Dale Schneider maintains this web page. This project consists of over 200 countries. Few countries have coordinators now since the page has only existed for a short time.
Dale Schneider, WorldGenWeb Coordinator:
John Rigdon coordinates the USGenWeb Project. All 50 states and DC have coordinators and active web pages. The main USGenWeb page is located at http://www.usgenweb.com This site is maintained by Dale Schneider. The USGenWeb Archives (see below) is affiliated with USGenWeb and coordinated by Linda Lewis. Help files are maintained by Nancy Trice.
Unlike our web pages, which are dispersed across the Internet, the Archives is located at RootsWeb. The Archives is organized in the same format as the web sites.
Archives Main Table of Contents: http://usgwarchives.net/usfiles.htm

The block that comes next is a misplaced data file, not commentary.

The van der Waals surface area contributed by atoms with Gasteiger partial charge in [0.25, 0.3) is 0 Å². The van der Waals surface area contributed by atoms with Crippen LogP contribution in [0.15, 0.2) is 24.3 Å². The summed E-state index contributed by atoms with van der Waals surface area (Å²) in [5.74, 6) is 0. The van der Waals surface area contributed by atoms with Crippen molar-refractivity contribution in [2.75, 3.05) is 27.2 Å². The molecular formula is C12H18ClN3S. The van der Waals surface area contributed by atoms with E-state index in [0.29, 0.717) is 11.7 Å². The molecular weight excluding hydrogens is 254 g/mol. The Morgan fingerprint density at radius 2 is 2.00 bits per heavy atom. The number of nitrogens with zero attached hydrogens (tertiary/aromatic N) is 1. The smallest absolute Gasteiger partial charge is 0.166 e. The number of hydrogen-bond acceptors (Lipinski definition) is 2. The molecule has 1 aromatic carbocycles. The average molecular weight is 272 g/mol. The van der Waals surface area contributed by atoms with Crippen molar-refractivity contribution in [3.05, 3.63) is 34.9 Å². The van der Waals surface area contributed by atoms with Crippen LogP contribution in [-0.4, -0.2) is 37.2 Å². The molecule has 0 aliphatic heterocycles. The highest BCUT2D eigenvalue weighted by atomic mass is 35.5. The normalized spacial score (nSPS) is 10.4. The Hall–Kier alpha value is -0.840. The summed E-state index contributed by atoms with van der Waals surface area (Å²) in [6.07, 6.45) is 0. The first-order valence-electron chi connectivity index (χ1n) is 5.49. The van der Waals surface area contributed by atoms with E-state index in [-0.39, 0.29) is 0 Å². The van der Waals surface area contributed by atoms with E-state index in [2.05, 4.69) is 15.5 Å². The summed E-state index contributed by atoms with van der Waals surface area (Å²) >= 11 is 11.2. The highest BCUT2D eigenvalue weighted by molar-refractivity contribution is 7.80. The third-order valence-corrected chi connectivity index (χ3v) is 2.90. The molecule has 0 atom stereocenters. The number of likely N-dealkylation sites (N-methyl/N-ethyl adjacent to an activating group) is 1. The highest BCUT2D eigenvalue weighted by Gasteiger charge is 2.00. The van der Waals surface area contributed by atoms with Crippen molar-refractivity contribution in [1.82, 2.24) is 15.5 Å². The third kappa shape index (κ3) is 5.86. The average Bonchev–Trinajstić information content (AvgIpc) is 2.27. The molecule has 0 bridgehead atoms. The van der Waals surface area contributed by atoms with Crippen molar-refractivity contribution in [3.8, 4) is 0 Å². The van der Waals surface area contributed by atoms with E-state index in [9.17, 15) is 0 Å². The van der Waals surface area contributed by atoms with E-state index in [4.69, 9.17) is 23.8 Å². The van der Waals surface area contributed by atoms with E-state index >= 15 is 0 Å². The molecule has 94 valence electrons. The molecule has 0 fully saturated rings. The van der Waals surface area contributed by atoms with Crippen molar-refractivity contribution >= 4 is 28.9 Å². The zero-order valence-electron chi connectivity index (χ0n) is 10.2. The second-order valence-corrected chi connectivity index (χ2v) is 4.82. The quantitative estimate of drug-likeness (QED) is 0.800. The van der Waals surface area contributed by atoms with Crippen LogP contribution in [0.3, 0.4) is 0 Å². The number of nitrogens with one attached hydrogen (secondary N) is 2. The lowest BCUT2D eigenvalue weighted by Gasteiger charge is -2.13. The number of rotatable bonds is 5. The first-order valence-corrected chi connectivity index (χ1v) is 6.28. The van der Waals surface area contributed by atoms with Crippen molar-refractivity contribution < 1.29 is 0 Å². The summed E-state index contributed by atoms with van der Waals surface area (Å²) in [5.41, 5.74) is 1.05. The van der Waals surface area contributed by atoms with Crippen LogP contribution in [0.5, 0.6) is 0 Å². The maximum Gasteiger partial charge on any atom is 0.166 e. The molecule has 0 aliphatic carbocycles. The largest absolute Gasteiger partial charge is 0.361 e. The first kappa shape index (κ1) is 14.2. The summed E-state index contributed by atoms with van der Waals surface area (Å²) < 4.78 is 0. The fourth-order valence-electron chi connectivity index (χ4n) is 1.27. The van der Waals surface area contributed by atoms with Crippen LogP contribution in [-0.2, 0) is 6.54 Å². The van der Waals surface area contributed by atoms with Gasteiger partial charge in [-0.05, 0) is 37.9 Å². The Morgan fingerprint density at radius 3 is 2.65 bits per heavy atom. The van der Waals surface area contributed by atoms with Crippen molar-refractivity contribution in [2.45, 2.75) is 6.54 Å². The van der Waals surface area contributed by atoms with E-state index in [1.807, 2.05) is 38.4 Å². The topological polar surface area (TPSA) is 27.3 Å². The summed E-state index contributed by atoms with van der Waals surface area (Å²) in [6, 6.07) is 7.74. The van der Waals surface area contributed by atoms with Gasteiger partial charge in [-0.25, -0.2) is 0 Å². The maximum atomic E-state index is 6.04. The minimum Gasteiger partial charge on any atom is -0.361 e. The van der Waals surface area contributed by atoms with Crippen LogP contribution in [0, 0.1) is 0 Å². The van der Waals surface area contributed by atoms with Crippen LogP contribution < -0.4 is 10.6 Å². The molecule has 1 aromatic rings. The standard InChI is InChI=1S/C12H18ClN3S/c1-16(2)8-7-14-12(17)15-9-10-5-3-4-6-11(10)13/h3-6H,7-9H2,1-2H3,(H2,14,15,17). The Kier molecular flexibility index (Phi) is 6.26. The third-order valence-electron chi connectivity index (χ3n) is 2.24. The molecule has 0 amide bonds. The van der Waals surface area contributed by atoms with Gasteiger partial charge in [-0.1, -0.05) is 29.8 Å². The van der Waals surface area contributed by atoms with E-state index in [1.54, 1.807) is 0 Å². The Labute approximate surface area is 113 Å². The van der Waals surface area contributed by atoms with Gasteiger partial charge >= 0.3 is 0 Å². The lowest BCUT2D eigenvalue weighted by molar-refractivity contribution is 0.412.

Here's a sample of what's in the Archives now:
This site in California is maintained by Brian Leverich. The Archives are located here and Brian also offers free space to individuals for any other USGenWeb purpose including state and county web pages.
Genealogist's Index to the World Wide Web
This site is hosted in Nebraska and is designed to offer a nationwide index to the names and URLs that make up the USGenWeb project and other genealogy sites. It is being built and maintained by John Rigdon. The Index will provide the framework for local, statewide, and national linking of data that are being organized and published by the various county coordinators.
In conclusion, the USGenWeb Project will require helping new people set up databases. It will require some funding. It will require that all data be accessible on line. It will require some organization, and it will require a lot of work by thousands of volunteers.
We need you to make this project successful. Here's how you can help.
Thanks to the following individuals who have contributed to this article. They are all a part of the USGenWeb project and helped in its creation. Also many thanks to the hundreds of other volunteers who are working to make the USGenWeb Project a success.
Billie R. McNamara
Kim Harris Myers
USGenWeb Project - Release 5 10/04/96